News & Events
What explains the differences in quality and kind of service delivery in sub-national districts which are otherwise very similar? Exploring this question in the context of Indonesian decentralization, this paper found that the nature of district leadership was critical. Where district heads pursued strategies of 'political entrepreneurship', becoming dependent upon their electoral support to remain in power, district governments were more likely to promote free public services than where political leaders focused on consolidating patronage networks. These strategies in turn appear related to the political effects of the personal networks, alliances, informal coalitions and constituencies of local leaders.
This public event in London on April 2 will explore how to support 'Doing development differently'. It is being organised by the University of Birmingham, ODI and RTI International. Prof Richard Batley (UoB), Dr David Booth (ODI) and DLP's Dr David Hudson will chair the workshop.
A conference hosted by the UNDP Global Centre for Public Service Excellence, in partnership with DLP and the Centre for Public Impact, focused on the impact political settlements have on the efficiency of public services. Many of the presentations are now available online.
Dr Heather Marquette was among the panellists on May 19 at the Challenges of Government Conference 2016, discussing whether democracy will survive the collapse of trust in government. The conference was hosted by the University of Oxford's Blavatnik School of Government. Videos are available.
This 'State of the Art' paper provides an in-depth review of the existing research on the relationship between political and bureaucratic leaders in developing countries, the factors that shape this relationship, and the impact it has on the success and failure of reforms.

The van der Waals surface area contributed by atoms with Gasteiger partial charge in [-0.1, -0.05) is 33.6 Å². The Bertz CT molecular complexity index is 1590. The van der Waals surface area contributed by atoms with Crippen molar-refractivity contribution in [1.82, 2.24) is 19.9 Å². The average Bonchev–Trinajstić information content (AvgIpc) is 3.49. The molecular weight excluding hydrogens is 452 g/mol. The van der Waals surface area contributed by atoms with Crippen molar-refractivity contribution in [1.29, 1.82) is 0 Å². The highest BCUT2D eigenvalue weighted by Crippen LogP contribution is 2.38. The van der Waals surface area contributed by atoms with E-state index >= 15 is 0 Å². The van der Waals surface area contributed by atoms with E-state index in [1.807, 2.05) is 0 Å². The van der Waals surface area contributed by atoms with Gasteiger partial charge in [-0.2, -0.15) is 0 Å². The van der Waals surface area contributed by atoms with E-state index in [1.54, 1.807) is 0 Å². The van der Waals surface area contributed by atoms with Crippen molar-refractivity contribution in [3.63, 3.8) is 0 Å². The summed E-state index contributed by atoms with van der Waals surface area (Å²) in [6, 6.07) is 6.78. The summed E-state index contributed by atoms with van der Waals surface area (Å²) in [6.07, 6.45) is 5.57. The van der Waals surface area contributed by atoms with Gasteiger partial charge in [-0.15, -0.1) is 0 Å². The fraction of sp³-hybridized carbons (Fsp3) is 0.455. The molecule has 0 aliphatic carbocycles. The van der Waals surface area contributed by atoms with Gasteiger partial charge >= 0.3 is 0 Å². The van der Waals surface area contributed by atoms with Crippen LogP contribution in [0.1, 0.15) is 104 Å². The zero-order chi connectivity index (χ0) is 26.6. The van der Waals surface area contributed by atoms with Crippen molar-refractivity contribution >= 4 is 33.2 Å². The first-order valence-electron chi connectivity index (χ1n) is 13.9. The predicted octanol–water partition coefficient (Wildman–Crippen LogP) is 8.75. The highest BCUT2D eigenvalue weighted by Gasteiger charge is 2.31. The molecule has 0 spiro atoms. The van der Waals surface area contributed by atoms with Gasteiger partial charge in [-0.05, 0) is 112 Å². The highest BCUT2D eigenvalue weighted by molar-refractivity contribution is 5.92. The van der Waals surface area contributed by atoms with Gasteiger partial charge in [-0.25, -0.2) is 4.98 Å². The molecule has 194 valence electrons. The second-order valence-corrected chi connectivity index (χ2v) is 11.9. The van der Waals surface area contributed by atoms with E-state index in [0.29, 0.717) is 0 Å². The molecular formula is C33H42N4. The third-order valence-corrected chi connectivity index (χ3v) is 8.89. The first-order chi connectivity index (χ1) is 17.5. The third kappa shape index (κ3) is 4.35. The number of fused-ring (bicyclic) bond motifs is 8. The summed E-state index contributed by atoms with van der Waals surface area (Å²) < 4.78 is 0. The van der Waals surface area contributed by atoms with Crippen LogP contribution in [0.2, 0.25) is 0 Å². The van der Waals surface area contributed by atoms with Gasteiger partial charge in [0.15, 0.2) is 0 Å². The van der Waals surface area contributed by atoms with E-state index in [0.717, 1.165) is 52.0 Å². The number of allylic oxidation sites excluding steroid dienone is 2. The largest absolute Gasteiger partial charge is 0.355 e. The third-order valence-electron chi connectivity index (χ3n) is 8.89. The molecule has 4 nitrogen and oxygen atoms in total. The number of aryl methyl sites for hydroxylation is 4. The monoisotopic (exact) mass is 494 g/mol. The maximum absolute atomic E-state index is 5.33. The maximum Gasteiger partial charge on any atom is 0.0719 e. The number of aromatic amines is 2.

The provision of public services typically involves many actors, state and non-state, at different phases of the process. The variety of interfaces between the state and the private sector can have important implications – for how services are delivered and who benefits, for the balance of power, for state legitimacy, and for accountability. This paper seeks to understand the conditions in which different institutional arrangements for public service provision produce developmental outcomes.
This paper finds that most services are provided by multiple actors, although the combinations of roles and modes of interaction vary. There is strong evidence that public-private partnerships work best where there is a good fit with local norms and expectations – legitimacy – and structured relationships with institutions that can monitor providers and have the independence to do so.
Testing Transparency: The Political Economy of the Extractive Industries Transparency Initiative in Myanmar
This paper explores the political economy dynamics of extractive resources in Myanmar and, specifically, the EITI process. It examines the interests of political, administrative, private sector and civil society actors engaged in this process and the contests among them. It considers how the EITI process has contributed to Myanmar’s continuing economic and political reforms and identifies challenges and emerging lessons.
Executive Summary - Testing Transparency: The Political Economy of the Extractive Industries Transparency Initiative in Myanmar
This two-page summary of the paper below highlights emerging lessons from Myanmar's Extractive Industries Transparency Initiative process.